Web applications, on average, experience twenty seven attacks per hour, or roughly one attack every two minutes, according to Imperva. They observed and categorized attacks across 30 applications as well as onion router (TOR) traffic, monitoring more than 10 million individual attacks targeted at web applications over a period of six months.
The analysis shows:
- When websites came under automated attack they received up to 25,000 attacks in one hour, or 7 attacks every second.
- Four dominant attack types comprise the vast majority of attacks targeting web applications: Directory Traversal, Cross-Site Scripting, SQL injection, and Remote File Inclusion.
Modern botnets scan and probe the Web seeking to exploit vulnerabilities and extract valuable data, conduct brute force password attacks, disseminate spam, distribute malware, and manipulate search engine results.
These botnets operate with the same comprehensiveness and efficiency used by Google spiders to index websites. As the recent Lulzsec episode highlighted, hackers can be effective in small groups.
Further, automation also means that attacks are equal opportunity offenders – they do not discriminate between well-known and unknown sites or enterprise-level and non-profit organizations.
Over 61 percent of the attacks monitored originated from bots located in the United States, although conclusions cannot be made regarding from which geography these bots are controlled.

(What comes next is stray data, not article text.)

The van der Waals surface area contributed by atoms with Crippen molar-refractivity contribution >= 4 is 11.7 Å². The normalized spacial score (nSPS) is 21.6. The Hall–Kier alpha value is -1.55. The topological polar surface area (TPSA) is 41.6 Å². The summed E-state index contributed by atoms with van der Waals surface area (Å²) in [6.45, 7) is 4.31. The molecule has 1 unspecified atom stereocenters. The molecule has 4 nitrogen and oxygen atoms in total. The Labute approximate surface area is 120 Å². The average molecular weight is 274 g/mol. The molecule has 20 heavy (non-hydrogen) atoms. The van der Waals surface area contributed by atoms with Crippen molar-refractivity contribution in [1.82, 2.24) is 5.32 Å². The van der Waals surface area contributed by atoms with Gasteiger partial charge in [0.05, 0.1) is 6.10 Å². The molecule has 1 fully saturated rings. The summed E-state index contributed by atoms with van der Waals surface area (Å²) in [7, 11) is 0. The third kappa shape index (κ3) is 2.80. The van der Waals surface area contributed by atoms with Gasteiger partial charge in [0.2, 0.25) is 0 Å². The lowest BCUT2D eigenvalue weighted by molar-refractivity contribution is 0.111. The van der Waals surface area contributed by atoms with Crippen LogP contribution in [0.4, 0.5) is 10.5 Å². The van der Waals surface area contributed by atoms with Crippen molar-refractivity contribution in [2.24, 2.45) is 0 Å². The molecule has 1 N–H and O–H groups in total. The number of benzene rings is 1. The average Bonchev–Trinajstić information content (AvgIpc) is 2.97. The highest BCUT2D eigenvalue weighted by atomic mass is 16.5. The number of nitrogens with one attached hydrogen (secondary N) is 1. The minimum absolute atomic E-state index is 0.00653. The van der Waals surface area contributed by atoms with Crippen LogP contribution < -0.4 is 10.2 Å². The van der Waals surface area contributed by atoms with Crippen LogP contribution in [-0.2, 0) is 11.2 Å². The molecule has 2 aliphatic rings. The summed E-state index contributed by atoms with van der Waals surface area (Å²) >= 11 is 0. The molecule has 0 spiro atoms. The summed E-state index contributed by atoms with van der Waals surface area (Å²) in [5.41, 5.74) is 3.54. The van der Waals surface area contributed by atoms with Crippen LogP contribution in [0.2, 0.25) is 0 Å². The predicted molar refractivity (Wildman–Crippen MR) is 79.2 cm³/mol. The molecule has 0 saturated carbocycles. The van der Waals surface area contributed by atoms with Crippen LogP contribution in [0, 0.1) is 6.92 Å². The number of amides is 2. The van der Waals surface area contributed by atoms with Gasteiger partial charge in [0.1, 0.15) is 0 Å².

Attacks from China made up almost 10 percent of all attack traffic, followed by attacks originating in Sweden and France.
According to the data, the amount of XSS traffic is growing:
Below you can see the distribution of search engine crawlers observed following the maliciously-crafted XSS links.
According to this comparison, Yahoo is the most susceptible to SEP-related XSS, while Google apparently filters most of these links.
Automated attack detection requires collecting data, combining it and then analyzing it automatically in order to extract relevant information and apply security countermeasures. Gathering the required data requires monitoring protocol anomalies even if they are not malicious or if the web application is not vulnerable.
Combining this data with intelligence gathered on known malicious sources will help enlarge the knowledge base for identifying attacks and selecting appropriate attack mitigation tools. Here are 5 tips for the security team:
1. Deploy security solutions that deter automated attacks.
2. Detect known vulnerabilities attacks – the security organization needs to be aware of known vulnerabilities and have an up-to-date list to know what can and will be exploited by attackers.
3. Acquire intelligence on malicious sources and apply it in real time.
4. Participate in a security community and share data on attacks.
5. Detect automated attacks early – quickly identifying thousands of individual attacks as one attack allows you to prioritize your resources more efficiently and can help in the detection of previously unknown attack vectors (e.g., “zero days”) included in the attack.